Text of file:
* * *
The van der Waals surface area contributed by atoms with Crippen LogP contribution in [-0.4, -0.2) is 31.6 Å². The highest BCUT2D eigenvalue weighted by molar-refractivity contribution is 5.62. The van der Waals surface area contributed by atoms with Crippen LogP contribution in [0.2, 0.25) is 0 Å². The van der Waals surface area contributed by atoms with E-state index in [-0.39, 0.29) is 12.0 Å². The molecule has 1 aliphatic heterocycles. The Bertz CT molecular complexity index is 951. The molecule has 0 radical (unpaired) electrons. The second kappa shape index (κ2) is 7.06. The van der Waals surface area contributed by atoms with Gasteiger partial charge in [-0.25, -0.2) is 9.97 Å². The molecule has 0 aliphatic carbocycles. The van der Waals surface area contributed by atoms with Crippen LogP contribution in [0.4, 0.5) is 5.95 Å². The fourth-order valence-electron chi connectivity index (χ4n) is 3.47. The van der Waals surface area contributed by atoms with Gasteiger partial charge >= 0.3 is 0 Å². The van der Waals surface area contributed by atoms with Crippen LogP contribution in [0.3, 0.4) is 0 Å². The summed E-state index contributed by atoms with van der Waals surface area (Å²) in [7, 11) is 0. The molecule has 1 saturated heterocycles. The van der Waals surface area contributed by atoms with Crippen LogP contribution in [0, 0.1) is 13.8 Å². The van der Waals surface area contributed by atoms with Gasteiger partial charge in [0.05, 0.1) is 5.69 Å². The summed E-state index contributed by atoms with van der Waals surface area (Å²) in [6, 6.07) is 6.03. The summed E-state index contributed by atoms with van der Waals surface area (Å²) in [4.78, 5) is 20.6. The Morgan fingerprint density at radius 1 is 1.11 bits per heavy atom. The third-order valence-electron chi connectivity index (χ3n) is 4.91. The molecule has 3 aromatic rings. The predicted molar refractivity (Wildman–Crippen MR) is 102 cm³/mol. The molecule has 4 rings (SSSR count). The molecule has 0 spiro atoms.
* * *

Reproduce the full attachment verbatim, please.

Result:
The van der Waals surface area contributed by atoms with Crippen LogP contribution in [-0.4, -0.2) is 31.6 Å². The highest BCUT2D eigenvalue weighted by molar-refractivity contribution is 5.62. The van der Waals surface area contributed by atoms with Crippen LogP contribution in [0.2, 0.25) is 0 Å². The van der Waals surface area contributed by atoms with E-state index in [-0.39, 0.29) is 12.0 Å². The molecule has 1 aliphatic heterocycles. The Bertz CT molecular complexity index is 951. The molecule has 0 radical (unpaired) electrons. The second kappa shape index (κ2) is 7.06. The van der Waals surface area contributed by atoms with Gasteiger partial charge in [-0.25, -0.2) is 9.97 Å². The molecule has 0 aliphatic carbocycles. The van der Waals surface area contributed by atoms with Crippen LogP contribution in [0.4, 0.5) is 5.95 Å². The fourth-order valence-electron chi connectivity index (χ4n) is 3.47. The van der Waals surface area contributed by atoms with Gasteiger partial charge >= 0.3 is 0 Å². The van der Waals surface area contributed by atoms with Crippen LogP contribution in [0.3, 0.4) is 0 Å². The summed E-state index contributed by atoms with van der Waals surface area (Å²) in [7, 11) is 0. The molecule has 1 saturated heterocycles. The van der Waals surface area contributed by atoms with Crippen LogP contribution in [0, 0.1) is 13.8 Å². The van der Waals surface area contributed by atoms with Gasteiger partial charge in [0.05, 0.1) is 5.69 Å². The summed E-state index contributed by atoms with van der Waals surface area (Å²) in [6, 6.07) is 6.03. The summed E-state index contributed by atoms with van der Waals surface area (Å²) in [4.78, 5) is 20.6. The Morgan fingerprint density at radius 1 is 1.11 bits per heavy atom. The third-order valence-electron chi connectivity index (χ3n) is 4.91. The molecule has 3 aromatic rings. The predicted molar refractivity (Wildman–Crippen MR) is 102 cm³/mol. The molecule has 4 rings (SSSR count). The molecule has 0 spiro atoms.